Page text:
4. Improves the Customer Experience
  5. Provides Valuable Data

Are you taking advantage of customer loyalty programs? Did you know you could have a customer loyalty program built right into your branded mobile app with Forefront? 

Are “Ghost Kitchens” Haunting Traditional Restaurants?

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The impact of delivery-only virtual kitchens

It’s not quite fall, and the Halloween decorations have already hit the shelves at Target. Come October 31st, there will be ghouls and goblins going door to door looking to get their candy fix. I’m always a little worried that I don’t have enough candy, but there is an easy solution, right? I just buy extra of my favorite candy and if I don’t give it all away to trick-or-treaters I get the benefit of indulging from time to time.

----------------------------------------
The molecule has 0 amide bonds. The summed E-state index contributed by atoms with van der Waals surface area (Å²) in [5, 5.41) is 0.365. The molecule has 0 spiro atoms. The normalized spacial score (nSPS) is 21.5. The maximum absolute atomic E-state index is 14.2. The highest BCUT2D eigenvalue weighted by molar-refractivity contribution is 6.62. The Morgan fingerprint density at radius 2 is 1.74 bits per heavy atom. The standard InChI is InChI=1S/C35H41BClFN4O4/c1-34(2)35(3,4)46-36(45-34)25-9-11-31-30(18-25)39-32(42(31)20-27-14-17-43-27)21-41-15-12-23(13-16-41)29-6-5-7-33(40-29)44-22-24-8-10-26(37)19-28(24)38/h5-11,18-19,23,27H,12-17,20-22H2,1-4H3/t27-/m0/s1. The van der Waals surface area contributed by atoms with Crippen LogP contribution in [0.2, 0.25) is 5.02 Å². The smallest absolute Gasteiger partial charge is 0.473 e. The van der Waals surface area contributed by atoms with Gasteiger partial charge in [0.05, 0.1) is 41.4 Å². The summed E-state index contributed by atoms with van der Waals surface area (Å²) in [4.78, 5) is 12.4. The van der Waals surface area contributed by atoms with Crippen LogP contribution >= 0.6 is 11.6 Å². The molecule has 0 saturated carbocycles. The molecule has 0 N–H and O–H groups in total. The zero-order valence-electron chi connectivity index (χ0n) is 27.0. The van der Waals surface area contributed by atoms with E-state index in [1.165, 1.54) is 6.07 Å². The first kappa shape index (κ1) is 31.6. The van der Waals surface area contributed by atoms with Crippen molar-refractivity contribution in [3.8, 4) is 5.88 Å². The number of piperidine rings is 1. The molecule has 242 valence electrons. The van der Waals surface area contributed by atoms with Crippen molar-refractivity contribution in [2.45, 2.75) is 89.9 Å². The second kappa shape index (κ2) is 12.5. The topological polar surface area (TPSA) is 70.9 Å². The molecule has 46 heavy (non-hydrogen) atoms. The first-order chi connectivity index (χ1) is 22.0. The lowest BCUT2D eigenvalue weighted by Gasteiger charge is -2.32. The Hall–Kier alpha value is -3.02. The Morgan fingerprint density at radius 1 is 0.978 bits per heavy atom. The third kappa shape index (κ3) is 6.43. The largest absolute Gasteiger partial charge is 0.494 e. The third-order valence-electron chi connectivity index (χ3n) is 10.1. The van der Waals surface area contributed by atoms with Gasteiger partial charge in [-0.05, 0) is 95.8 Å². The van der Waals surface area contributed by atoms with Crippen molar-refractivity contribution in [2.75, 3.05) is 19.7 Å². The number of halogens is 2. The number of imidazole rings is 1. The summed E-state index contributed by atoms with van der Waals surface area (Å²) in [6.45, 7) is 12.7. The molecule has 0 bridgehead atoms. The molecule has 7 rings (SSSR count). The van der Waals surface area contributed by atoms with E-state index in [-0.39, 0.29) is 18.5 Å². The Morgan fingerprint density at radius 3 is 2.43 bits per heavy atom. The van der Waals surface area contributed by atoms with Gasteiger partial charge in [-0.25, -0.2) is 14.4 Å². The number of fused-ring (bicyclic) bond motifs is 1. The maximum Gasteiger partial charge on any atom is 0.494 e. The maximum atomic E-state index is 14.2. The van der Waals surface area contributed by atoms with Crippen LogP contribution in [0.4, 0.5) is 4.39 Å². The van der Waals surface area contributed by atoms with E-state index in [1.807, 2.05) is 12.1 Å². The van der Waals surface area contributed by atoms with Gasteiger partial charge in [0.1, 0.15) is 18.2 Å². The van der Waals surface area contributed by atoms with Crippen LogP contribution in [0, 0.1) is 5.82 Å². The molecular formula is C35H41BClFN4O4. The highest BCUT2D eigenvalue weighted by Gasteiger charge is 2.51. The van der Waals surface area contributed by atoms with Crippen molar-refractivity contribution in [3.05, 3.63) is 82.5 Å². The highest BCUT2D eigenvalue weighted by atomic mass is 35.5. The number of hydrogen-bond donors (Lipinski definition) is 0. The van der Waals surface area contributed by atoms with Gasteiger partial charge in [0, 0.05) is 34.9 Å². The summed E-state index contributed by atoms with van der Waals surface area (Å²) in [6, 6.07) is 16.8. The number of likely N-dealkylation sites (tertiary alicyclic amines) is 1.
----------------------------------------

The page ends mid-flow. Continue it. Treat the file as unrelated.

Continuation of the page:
As we prepare for princesses, firemen, witches, and cowboys, traditional restaurants are facing a different kind of scary, hungry creature; “Ghost Kitchens.” Restaurants are already wrestling with how to make a profit with razor-thin margins and how to keep customers coming through the doors. Now they must contend with a new “ghostly” trend that I’m not sure they are prepared to handle.

What is a Ghost Kitchen?

A ghost kitchen, also known as a virtual kitchen or delivery-only restaurant, is a foodservice establishment that offers take-out only. These are mainly being used by third-party delivery services to bypass delivery from traditional restaurants and increase their own profits. Ghost Kitchens don’t have a storefront for customers to dine in or pick up their own orders.

Who is behind these Ghost Kitchens?